Learning and Violence dot Net

I often link to resources on LearningandViolence.net, so I thought I’d give it a little blog post of its own.
Learningandviolence.net is a treasure trove for people who work in adult basic education, literacy or essential skills programs.  Many students in such programs have experienced violence in their past, or are still dealing with violence now. And violence affects learning.

I assume that in any class, there will be students who have difficulties learning because of their experiences with violence, but I don’t want to be a counsellor for these students. I’m not trained and not interested in counselling.

However, as an instructor, I’m interested in helping people learn. I want them to succeed in my classes. So over the years I have learned some strategies for dealing with the effects of violence on the ability to learn, and developed some of my own. (My classroom rules “Just say ‘Pass!” and “Refuse to be bored” are two of those strategies.)

Learningandviolence.net is a huge site, full of resources; a great place to begin is the Teachers’ Room in the student kit in the new section on Changing Education. Did you know, for example, that students who don’t ask for help when they need it, or who constantly put themselves down, may be using old patterns of behaviour that were useful in violent situations? (Not useful in a learning situation, it goes without saying.)

Click on the books and other objects in the teachers room for information, strategies and new insights into situations you will recognize from your experience in the classroom.

In the interests of full disclosure, I’ll say that I have done a little work on editing or writing a few of the resources on the site, and that Jenny Horsman, the guiding spirit behind the site, is a friend of mine.

7 thoughts on “Learning and Violence dot Net

  1. Pingback: Jenny Horsman for TEDx Toronto | Working in Adult Literacy

  2. Thanks Kate I really appreciate you telling people about learningandviolence.net – but i am puzzled by your response to the teachers’ room writerforacause as to me what we were trying to do with that kit and with those teachers’ resources is say that when we acknowledge that violence impacts learning we will hear less of the stories of violence so many of us have experienced – and instead be able to support more effective learning. Your response makes me think we were less clear than i hoped.

    Often i hear that people are anxious that addressing the impact of violence will mean they hear detailed stories – though once people try it they often report that the detailed stories don’t get suddenly dumped in the room the way they “used to”. The teaching ideas in the kit – and the site as a whole – don’t invite us to become counsellors or to encourage the stories – or even to figure out who has experienced violence or not – but rather to teach everyone as if they might have – and pay attention to helping students to learn to come back from spacing out (such a brilliant survival strategy but so unhelpful in the classroom), to notice their own old patterns and how they get in the way of learning (including such patterns as struggling to always stay in control, or handing over control to others), to help them learn middle-ground between all and nothing (so hard to keep slogging away at studies when we have an all or nothing approach – find that one so often myself) – and so on. I find for myself and others when i teach in this way that this seems to open more conversations and more possibilities about why learning is difficult – helps me to be more curious about what is going on for students and myself…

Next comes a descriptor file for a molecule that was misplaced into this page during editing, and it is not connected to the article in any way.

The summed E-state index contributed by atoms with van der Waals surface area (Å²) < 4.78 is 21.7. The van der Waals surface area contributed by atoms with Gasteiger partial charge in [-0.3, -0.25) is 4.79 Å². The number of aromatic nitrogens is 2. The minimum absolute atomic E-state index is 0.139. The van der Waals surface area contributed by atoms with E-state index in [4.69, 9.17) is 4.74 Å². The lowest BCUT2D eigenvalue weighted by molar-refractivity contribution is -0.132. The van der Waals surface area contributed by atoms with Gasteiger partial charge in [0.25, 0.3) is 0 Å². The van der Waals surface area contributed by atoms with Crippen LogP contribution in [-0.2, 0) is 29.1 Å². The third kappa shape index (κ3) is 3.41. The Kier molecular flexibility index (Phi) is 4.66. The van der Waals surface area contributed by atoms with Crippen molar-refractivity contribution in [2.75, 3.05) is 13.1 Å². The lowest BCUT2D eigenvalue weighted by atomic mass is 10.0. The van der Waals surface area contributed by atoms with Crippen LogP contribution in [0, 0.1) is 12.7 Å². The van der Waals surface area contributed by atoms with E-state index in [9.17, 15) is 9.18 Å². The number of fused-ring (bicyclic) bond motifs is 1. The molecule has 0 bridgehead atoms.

So now I’m going to look at the teachers’ room again and try to see what we might need to tighten up…. and I’m curious about your and other people’s reactions to this site and the new materials…….

    • Jenny, I actually want to know the behaviors that indicate a student might have gone through violence so I can approach teaching in a different way in order to be more effective. I don’t want to hear the details, though. The “students” in the teacher’s room give details that I am not prepared to handle, making it impossible for me to learn what I need to from visiting the site. There were other materials on the site (such as essays) that describe behaviors and techniques in a way that didn’t demand I follow the student through their horrible experiences.

      Here’s an example of the differences I am trying to point out. In our county, there has been tremendous strife regarding the issue of illegal immigration and in some cases, human trafficking. There’s a local lawyer who works with victims of trafficking. She explained, in general, how it worked. That was horrible enough, but when she started telling the actual stories of the victims, describing what they went through, I couldn’t handle it. I “passed” on going to forum on trafficking because I didn’t want to subject myself to those stories when I already knew how bad things are and that I can’t handle it emotionally.

      Here’s another example. My daughter, who has experienced abuse and bullying, is taking an online course. One assignment included a graphic selection from “A Child Called It,” a memoir about extreme child abuse. My daughter had a breakdown. That reading was followed by something on the Jewish Holocaust. Being a good student, she wanted to complete the assignment. I had to tell her to stop working, and I contacted the school. After several communications, it was noted that the virtual high school did not have my daughter’s IEP (an individual educational plan for students with disabilities). She could choose another reading and together, we picked out Anne Frank’s diary which does not contain details but is poignant without them.